I finally finished it. Well, to tell you the truth, it’s been done except for some extra stitching and the facing. So this past weekend I made it my goal to finish it. Here it is hanging in the living room.
Each birthday is represented with the high and low temp. So on this quilt I have 70 birthdays. It starts in 1950 and ends in 2019. I didn’t want to do another row with just two days so I left it at that.
On the right side you see the temperatures from hot (65-70 degrees) red to light gray (0-5 degrees). It’s interesting to see the change in the temps for 70 years on this day – December 29. Here is a close up of the temperature scale.
There are lots of ways to create a temperature quilt. Just google on Pinterest about them, and you will have lots of designs and ways to do these quilts.
To recap my process, I decided that I wanted to do a temperature quilt just using the temps on my birthday. You can get those temps at Weather Underground. Put in your city, go to history, and you can get all kinds of information.
The next thing I did was decide on how many fabrics and colors I was going to use. I decided on 5 degree spans. Here is my chart and the temperatures for those birthdays.
Then I needed to decide on the actual fabric I wanted to use for those temps. I didn’t think I wanted the regular dyed fabric so I went about dyeing two different other fabrics.
The first is the regular cotton fabric, second was a tablecloth I cut up, and the last was a soft loose-weave cotton. I chose the latter. I did come to regret that decision. The loose-weave was hard to sew down. I ended up zigzagging the pieces. I love the fabric, but should have used the regular cotton. I almost stopped mid project and start over, but decided I’d soldier on. I liked how it turned out, but if I did it again, I’d just use regular cotton.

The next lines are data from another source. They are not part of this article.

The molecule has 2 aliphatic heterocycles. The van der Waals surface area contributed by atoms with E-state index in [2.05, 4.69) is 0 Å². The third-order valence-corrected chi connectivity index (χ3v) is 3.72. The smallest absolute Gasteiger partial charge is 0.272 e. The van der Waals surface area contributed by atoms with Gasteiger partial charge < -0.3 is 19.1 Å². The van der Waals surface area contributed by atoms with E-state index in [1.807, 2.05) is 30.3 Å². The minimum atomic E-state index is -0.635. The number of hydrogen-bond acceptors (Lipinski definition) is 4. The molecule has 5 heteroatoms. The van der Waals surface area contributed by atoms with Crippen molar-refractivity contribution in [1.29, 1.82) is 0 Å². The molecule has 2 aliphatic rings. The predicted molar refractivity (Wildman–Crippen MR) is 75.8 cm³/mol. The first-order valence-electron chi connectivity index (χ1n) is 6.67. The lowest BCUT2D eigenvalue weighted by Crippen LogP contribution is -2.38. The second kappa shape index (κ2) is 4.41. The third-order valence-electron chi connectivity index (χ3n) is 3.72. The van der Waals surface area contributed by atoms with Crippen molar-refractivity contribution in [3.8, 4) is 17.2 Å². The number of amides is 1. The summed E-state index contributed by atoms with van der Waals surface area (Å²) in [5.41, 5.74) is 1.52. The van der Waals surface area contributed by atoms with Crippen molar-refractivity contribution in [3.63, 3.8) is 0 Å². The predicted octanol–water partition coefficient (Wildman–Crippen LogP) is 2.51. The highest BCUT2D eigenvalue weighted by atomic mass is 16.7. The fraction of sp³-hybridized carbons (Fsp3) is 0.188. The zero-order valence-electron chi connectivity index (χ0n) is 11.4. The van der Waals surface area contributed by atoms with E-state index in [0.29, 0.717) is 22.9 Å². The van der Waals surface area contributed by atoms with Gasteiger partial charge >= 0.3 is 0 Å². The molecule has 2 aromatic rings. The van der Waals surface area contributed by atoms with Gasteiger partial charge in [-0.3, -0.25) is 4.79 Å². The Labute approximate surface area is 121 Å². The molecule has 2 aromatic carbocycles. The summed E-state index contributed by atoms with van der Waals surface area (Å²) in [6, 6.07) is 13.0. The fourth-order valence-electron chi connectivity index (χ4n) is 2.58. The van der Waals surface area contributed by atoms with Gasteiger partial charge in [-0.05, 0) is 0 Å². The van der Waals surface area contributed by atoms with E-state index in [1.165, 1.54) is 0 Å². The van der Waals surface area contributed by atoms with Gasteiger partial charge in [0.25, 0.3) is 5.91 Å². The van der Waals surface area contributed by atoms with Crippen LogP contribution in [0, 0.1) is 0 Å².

Once I decided on the fabric, I needed to decide what kind of block would I make to show the high and low each day. I decided on this rectangle with the low on the bottom, high on top. I played around with the blocks making a couple samples.
Since the fabric was not stable I glued it on the gray felt. I put some of those I had “done” on the design board to give myself some idea how large this piece was going to be. I thought it was going to be bigger than I wanted to work with. I also decided not to put the year number on every one. That made it way too cluttered.
Next, I decided to make them smaller and maybe just put the date at the beginning of the decade. I also wanted to see what I thought about gray as the background. I liked it, but I noticed the gray temp fabric did not show up. I also gave up the idea of backing them with the gray felt.
So I thought black might be better. I decided to construct the decades on separate strips of black fabric. Again, this was because of how hard it was to work with this fabric.
I gave up the dates. I decided I wanted a key on the right side.
Then I was almost finished, and I set it aside. I decided I would face the quilt instead of bind. If you aren’t familiar with facing, it is so much easier to do. Here is a link to my favorite way to do this by Chatterbox Quilts.
And here again is the quilt.
Of course, just taking one day out a year isn’t a real accurate representation of the whole year, but it’s fun to see. This quilt shows temperatures from 1950 – 2019. In the 90s it starts to heat up, and 2019 ends with 64 high, 50 low.
It was a fun experiment. It took way longer than I expected because of the fabric I used, but it’s done. It is also the largest piece I’ve ever done. I found that how I have my sewing machines situated does not lend itself to working on large pieces. I’ll need to think about a different arrangement if I work large again.
Thanks for dropping by. Now to get to some other things I’ve been wanting to do.